November’s Book of the Month (still in the spirit of Halloween and Day of the Dead) is EVIL LIBRARIAN, by Michelle Knudson.

This SCBWI Sid Fleishman Humor Award winner is all about the demons—or maybe it’s about the cute love interest—or maybe the plays the thing:

Before the new handsome but creepy librarian showed up, all Cynthia Rothschild had to worry about was getting super-crush Ryan Halsey to notice her, and coming up with the perfect prop chair for her school's production of Sweeney Todd. But when Mr. Creepy ensnares Cyn's best friend in a weird and disturbing relationship, she begins to suspect he may not be human. And when teachers and students behave like zombies, and begin to disappear, Cyn knows she has to act to save Annie, her entire school, and this year’s awesome production of Sweeney Todd.

Knudson perfectly captures the voice of sassy, smart Cyn, while weaving together enough supporting characters, and plot strands, to keep this humorous story --about demons taking up residence in high school --humming along.


Sunday, November 1, 2015

2015 NY Times Best Illustrated Children's Books!!

These are all gorgeous:

The Tiger Who Would Be King, by James Thurber, illustrated by JooHee Yoon (Enchanted Lion).
Tricky Vic: The Impossibly True Story of the Man Who Sold the Eiffel Tower, written and illustrated by Greg Pizzoli (Viking).
The Skunk, by Mac Barnett, illustrated by Patrick McDonnell (Roaring Brook).
Sidewalk Flowers, by JonArno Lawson, illustrated by Sydney Smith (Groundwood).
Leo: A Ghost Story, by Mac Barnett, illustrated by Christian Robinson (Chronicle).
The Only Child, written and illustrated by Guojing (Random House/Schwartz & Wade).
Funny Bones: Posada and His Day of the Dead Calaveras, written and illustrated by Duncan Tonatiuh (Abrams).
Big Bear Little Chair, written and illustrated by Lizi Boyd (Chronicle).
Madame Eiffel: The Love Story of the Eiffel Tower, by Alice Briere-Haquet, illustrated by Csil (Little Gestalten).
A Fine Dessert: Four Centuries, Four Families, One Delicious Treat, by Emily Jenkins, illustrated by Sophie Blackall (Random House/Schwartz & Wade).


Newt's Emerald--Shelf Awareness

New review in Shelf Awareness!

YA Review: Newt's Emerald

Newt's Emerald by Garth Nix (Katherine Tegen/HarperCollins, $18.99 hardcover, 304p., ages 13-up, 9780062360045)

Esteemed Australian fantasy writer Garth Nix (Sabriel and the rest of the Old Kingdom series; A Confusion of Princes) infuses a witty, engaging 19th-century Regency romance with the right touch of magic to shake up that tried and true genre.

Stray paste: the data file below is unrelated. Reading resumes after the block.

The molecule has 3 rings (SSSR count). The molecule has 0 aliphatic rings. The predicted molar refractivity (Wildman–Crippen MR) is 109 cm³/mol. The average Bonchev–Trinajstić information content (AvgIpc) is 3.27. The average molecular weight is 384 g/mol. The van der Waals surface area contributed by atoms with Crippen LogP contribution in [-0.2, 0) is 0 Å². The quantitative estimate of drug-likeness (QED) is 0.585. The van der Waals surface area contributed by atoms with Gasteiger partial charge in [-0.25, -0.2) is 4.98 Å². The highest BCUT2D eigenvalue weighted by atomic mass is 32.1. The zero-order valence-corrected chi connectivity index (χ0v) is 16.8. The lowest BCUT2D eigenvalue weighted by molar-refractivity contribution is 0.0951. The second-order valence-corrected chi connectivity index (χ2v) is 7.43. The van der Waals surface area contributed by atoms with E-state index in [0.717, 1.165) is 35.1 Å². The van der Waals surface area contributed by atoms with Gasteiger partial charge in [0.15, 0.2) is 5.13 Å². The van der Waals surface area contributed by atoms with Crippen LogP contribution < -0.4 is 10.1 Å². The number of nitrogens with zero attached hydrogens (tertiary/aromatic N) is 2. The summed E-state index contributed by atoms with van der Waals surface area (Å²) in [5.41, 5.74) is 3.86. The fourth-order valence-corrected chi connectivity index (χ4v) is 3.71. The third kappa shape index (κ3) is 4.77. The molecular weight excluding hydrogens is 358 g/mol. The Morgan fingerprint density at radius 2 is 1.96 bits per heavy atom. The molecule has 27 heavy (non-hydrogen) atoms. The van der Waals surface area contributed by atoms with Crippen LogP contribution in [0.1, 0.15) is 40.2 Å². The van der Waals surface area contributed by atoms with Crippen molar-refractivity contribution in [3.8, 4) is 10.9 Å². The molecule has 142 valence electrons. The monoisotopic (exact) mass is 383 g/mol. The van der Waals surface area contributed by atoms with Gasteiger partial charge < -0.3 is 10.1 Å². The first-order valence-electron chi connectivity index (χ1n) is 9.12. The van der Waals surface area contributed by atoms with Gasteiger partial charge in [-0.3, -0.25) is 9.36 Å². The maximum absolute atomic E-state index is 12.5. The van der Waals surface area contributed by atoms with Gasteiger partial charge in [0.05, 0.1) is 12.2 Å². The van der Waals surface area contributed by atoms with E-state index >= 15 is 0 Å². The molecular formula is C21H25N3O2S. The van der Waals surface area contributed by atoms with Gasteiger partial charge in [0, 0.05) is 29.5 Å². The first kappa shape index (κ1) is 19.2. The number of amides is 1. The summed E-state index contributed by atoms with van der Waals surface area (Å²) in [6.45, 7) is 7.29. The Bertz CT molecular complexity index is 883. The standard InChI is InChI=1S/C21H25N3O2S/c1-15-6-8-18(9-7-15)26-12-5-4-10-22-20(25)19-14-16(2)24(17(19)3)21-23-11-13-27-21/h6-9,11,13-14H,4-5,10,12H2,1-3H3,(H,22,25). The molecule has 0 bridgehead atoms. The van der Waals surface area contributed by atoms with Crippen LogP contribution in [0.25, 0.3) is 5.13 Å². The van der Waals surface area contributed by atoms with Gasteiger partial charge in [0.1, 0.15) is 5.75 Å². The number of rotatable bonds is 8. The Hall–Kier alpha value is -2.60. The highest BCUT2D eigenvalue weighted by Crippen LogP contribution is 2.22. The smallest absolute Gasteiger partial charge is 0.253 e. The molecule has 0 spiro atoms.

At the 18th birthday celebration of Lady Truthful, nicknamed Newt, her father, Admiral the Viscount Newington, wishes to show off the huge, heart-shaped and magical Newington Emerald. Unfortunately, the Admiral, a weather-wizard, inadvertently conjures up a gale, and in the ensuing chaos, the priceless stone is stolen right off the dinner table. Eager to recover the heirloom, Truthful heads to London, where she thinks the thief will go to sell it, and takes up residence at the fashionable Grosvenor Square home of her great-aunt Ermintrude. A proper lady can't exactly wander about London talking to pawnbrokers, so Ermintrude casts a glamour spell to disguise Truthful as a man, specifically her French cousin Chevalier de Vienne. With her charmed mustache in place and some sorcerous powers of her own, Truthful obtains the help of the surly but handsome Major Charles Harnett, and they set out to locate the lost emerald. They soon discover that the jewel theft may have involved a malignant sorceress and several murders! The pair encounters ruffians, turncoats and spies in their dangerous pursuit. By the end, many secrets--and secret identities--are revealed, and romance is in the air.

Newt's Emerald has all the societal trappings, banter and misconceptions necessary for a satisfying period piece, and the addition of magic--along with an appealing cast of characters--makes for a truly enjoyable, action-packed romp. --Lynn Becker, host of Book Talk, a monthly online discussion of children's books for the Society of Children's Book Writers & Illustrators. 

Discover: Garth Nix mixes sorcery with a Regency romance, as Lady Truthful disguises herself as a man to track down a magical heirloom stolen from her family.